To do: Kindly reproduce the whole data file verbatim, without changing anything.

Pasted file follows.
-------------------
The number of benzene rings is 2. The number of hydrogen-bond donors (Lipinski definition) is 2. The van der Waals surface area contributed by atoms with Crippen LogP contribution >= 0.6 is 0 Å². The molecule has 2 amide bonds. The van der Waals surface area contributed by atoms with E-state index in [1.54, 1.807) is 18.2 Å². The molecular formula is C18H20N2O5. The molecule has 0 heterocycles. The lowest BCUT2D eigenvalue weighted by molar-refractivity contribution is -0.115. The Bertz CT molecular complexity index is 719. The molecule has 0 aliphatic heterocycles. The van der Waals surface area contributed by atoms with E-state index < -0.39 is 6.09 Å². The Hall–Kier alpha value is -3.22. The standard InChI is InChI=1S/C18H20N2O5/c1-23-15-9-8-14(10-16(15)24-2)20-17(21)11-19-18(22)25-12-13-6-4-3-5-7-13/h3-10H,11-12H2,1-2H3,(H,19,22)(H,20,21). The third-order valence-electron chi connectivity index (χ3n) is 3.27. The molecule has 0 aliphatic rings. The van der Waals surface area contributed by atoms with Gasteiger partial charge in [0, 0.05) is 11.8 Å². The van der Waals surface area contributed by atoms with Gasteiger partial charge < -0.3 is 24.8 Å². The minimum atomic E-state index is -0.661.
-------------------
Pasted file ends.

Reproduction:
The number of benzene rings is 2. The number of hydrogen-bond donors (Lipinski definition) is 2. The van der Waals surface area contributed by atoms with Crippen LogP contribution >= 0.6 is 0 Å². The molecule has 2 amide bonds. The van der Waals surface area contributed by atoms with E-state index in [1.54, 1.807) is 18.2 Å². The molecular formula is C18H20N2O5. The molecule has 0 heterocycles. The lowest BCUT2D eigenvalue weighted by molar-refractivity contribution is -0.115. The Bertz CT molecular complexity index is 719. The molecule has 0 aliphatic heterocycles. The van der Waals surface area contributed by atoms with E-state index < -0.39 is 6.09 Å². The Hall–Kier alpha value is -3.22. The standard InChI is InChI=1S/C18H20N2O5/c1-23-15-9-8-14(10-16(15)24-2)20-17(21)11-19-18(22)25-12-13-6-4-3-5-7-13/h3-10H,11-12H2,1-2H3,(H,19,22)(H,20,21). The third-order valence-electron chi connectivity index (χ3n) is 3.27. The molecule has 0 aliphatic rings. The van der Waals surface area contributed by atoms with Gasteiger partial charge in [0, 0.05) is 11.8 Å². The van der Waals surface area contributed by atoms with Gasteiger partial charge < -0.3 is 24.8 Å². The minimum atomic E-state index is -0.661.